New Tech To Instantly

Flag Fatigue, Risky Driving


iStock 1178397693319 APR- An EU scientific project is set to come up with an advanced electronic device that can check people’s driving performance and counter effects of driver fatigue.

Called FITDRIVE, the project, led by the ITCL Technology Centre in Spain, is building technology integrated into the car’s software that will send customised alerts to drivers when they should pay more attention to the road or even take a break.


Carlo Polidori, president of the Italian Association of Road Safety Professionals, an organization promoting best practices in the field of road safety, was always rubbing the back of his neck when behind the wheel for a long time. But he never knew about it until the association joined the project that received EU funding to develop a better way for detecting the onset of mental and physical fatigue in drivers. ‘Before, I had no idea that this was an indicator I’m getting fatigued,’ said Polidori before the Horizon, EU's reseach and innovation magazine.


Driver fatigue contributes to 15% to 20% of serious road crashes, as reported by the European Road Safety Observatory. In 2023, approximately 20,400 people died in EU road accidents, with only a 1% decline compared to 2022. FITDRIVE is part of efforts to reduce road fatalities in Europe, aiming to prompt safer driving behaviors through innovative technology. While existing technology in the field can send alerts when people stray from a lane or drive erratically, it is mostly onboard software that isn’t customised for each driver.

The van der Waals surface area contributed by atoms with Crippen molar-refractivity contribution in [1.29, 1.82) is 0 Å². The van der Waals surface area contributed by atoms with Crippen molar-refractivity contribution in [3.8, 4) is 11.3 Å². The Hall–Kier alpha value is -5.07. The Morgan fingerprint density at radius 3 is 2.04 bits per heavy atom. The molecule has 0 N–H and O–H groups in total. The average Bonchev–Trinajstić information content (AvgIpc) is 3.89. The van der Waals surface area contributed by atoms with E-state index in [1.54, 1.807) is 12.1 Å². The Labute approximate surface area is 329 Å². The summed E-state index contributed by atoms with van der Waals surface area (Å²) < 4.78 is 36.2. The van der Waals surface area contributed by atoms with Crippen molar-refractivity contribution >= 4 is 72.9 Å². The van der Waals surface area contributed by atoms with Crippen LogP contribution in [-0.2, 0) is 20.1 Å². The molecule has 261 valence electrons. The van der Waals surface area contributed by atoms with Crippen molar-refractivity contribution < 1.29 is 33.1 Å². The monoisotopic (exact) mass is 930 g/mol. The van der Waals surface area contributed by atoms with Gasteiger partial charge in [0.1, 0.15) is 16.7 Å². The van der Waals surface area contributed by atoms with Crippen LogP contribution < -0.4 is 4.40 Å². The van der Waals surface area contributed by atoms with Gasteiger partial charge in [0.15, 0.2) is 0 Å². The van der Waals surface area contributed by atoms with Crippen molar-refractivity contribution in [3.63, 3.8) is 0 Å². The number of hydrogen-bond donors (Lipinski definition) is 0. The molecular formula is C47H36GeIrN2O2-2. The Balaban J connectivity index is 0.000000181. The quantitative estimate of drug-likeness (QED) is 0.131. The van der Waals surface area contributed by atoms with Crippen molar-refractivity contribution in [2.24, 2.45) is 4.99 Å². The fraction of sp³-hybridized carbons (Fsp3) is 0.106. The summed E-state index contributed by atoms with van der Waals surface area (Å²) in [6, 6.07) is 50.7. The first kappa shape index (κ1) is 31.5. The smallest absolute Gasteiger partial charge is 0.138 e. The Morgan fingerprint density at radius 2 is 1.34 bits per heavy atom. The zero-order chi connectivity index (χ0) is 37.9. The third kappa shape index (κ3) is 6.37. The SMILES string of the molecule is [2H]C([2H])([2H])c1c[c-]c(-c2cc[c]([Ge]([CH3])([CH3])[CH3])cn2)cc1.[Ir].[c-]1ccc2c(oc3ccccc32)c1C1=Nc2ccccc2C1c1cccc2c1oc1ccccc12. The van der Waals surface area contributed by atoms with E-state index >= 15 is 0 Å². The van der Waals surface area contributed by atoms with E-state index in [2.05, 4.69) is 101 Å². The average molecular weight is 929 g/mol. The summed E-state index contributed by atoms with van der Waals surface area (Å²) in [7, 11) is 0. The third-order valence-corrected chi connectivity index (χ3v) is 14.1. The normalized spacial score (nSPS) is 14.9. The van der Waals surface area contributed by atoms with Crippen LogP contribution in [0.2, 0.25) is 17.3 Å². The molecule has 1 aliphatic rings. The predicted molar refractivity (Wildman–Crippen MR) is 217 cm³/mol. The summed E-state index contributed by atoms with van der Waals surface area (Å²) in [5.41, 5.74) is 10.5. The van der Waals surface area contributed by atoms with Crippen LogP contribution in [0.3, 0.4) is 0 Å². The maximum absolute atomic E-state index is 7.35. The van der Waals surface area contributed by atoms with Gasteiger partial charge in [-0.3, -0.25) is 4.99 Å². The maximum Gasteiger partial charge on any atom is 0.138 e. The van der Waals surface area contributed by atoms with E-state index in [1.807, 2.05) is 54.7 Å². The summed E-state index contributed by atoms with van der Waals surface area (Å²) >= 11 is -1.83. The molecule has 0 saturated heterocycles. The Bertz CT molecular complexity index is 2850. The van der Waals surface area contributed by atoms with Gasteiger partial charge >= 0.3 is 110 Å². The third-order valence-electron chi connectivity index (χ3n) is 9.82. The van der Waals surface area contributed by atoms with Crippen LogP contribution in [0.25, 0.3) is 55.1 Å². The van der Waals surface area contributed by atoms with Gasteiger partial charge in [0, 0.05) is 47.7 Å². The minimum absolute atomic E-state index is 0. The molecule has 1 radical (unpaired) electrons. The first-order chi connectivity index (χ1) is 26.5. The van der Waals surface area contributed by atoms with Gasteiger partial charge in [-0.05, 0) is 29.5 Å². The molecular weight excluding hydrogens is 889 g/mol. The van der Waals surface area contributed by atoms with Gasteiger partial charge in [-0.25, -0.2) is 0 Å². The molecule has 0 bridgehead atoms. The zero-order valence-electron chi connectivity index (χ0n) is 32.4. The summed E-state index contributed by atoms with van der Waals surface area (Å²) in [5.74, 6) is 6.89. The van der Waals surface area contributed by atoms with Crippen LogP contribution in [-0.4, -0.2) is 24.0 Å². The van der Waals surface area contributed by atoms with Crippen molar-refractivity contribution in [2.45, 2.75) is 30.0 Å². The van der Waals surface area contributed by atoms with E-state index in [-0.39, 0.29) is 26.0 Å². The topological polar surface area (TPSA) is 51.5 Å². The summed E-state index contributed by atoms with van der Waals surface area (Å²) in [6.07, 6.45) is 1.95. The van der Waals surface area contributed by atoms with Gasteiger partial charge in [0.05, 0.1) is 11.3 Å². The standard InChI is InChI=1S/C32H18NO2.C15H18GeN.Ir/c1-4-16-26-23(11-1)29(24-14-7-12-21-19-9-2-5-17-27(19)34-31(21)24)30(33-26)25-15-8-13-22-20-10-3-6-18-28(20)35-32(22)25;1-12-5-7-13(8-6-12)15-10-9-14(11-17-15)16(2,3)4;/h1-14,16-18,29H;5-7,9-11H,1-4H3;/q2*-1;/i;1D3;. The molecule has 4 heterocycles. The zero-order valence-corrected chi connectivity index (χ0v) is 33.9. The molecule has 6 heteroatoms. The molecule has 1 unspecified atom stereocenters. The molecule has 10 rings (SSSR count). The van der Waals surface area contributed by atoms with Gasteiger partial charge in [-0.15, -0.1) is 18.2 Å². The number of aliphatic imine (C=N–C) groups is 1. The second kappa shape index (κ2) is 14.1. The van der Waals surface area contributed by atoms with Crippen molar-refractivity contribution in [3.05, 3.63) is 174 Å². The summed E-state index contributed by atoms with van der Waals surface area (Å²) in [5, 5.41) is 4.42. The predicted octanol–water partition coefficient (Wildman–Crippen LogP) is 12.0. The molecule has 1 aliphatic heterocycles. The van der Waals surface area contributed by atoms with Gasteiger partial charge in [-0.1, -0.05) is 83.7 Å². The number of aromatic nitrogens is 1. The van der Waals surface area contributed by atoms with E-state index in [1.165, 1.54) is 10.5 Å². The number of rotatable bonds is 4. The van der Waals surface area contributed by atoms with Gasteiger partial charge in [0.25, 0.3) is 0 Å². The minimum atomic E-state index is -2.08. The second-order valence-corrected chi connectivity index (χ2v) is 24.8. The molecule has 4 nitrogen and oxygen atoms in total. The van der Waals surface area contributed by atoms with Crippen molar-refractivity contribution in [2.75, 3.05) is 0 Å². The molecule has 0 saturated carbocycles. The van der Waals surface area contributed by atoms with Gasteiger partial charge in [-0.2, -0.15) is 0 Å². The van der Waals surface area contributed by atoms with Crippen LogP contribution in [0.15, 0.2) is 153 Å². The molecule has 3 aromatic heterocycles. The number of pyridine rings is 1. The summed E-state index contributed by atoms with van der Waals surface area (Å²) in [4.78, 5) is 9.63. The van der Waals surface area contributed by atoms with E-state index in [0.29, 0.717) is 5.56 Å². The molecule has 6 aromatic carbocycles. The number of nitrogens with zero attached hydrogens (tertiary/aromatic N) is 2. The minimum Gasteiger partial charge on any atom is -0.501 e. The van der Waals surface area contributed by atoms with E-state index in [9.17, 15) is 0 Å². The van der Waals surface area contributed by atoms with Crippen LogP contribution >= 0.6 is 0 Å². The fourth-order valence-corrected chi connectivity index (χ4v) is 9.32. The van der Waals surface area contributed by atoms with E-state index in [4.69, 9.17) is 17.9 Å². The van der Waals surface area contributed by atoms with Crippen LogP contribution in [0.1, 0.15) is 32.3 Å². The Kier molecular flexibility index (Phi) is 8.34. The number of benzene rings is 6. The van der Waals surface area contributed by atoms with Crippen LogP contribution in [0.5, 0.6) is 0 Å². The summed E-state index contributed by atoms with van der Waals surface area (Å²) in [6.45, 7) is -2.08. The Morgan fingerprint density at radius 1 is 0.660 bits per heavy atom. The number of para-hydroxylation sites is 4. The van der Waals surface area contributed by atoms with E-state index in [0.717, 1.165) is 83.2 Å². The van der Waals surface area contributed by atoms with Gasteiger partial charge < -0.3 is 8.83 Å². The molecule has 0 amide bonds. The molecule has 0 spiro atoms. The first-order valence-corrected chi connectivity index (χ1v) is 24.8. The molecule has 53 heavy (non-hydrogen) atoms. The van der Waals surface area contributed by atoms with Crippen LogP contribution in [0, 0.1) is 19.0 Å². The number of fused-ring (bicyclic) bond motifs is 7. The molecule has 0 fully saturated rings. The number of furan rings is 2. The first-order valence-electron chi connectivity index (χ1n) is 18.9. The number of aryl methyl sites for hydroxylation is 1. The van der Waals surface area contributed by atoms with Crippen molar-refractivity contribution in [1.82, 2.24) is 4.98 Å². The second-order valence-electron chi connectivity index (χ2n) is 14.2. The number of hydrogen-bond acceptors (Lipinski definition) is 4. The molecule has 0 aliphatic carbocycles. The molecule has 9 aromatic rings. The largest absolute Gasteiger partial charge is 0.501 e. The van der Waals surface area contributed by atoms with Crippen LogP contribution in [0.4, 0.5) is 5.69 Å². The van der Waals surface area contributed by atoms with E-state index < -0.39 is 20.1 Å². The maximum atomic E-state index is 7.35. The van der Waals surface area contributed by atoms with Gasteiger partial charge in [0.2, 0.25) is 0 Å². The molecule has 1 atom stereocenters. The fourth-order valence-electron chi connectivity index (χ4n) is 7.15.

The FITDRIVE team is tackling the fundamental challenge of identifying when a driver is becoming tired. They're conducting tests on volunteers, who have driven in simulators and on closed-off tracks in Italy and Spain under varying conditions in 2023. Real-world tests are planned in Ireland, Italy, and Spain before the project concludes. Data from these tests, collected through facial cameras and brainwave-monitoring headsets, will feed into an algorithm. This algorithm, combined with an electronic bracelet, detects signs of fatigue by monitoring heart rate, arm movements, and perspiration. It continually learns and adapts to each driver, fine-tuning itself to detect individual cues of tiredness, such as when Polidori touches his neck. This personalized approach distinguishes FITDRIVE from existing systems, providing tailored advice to drivers before they even realize they're fatigued.


Current technologies for recognizing erratic driving patterns rely on generic algorithms tested on large groups of volunteers. However, these methods lack accuracy due to individual driving styles. The FITDRIVE project, with 10 partners from seven countries including Advanticsys and the European Driving Schools Association, seeks to address this limitation. The team believes the new technology could prove beneficial for self-driving cars, where passengers must remain alert to intervene if needed. According to them the system could be integrated into self-driving vehicles to monitor passenger alertness, ensuring readiness to take control when necessary.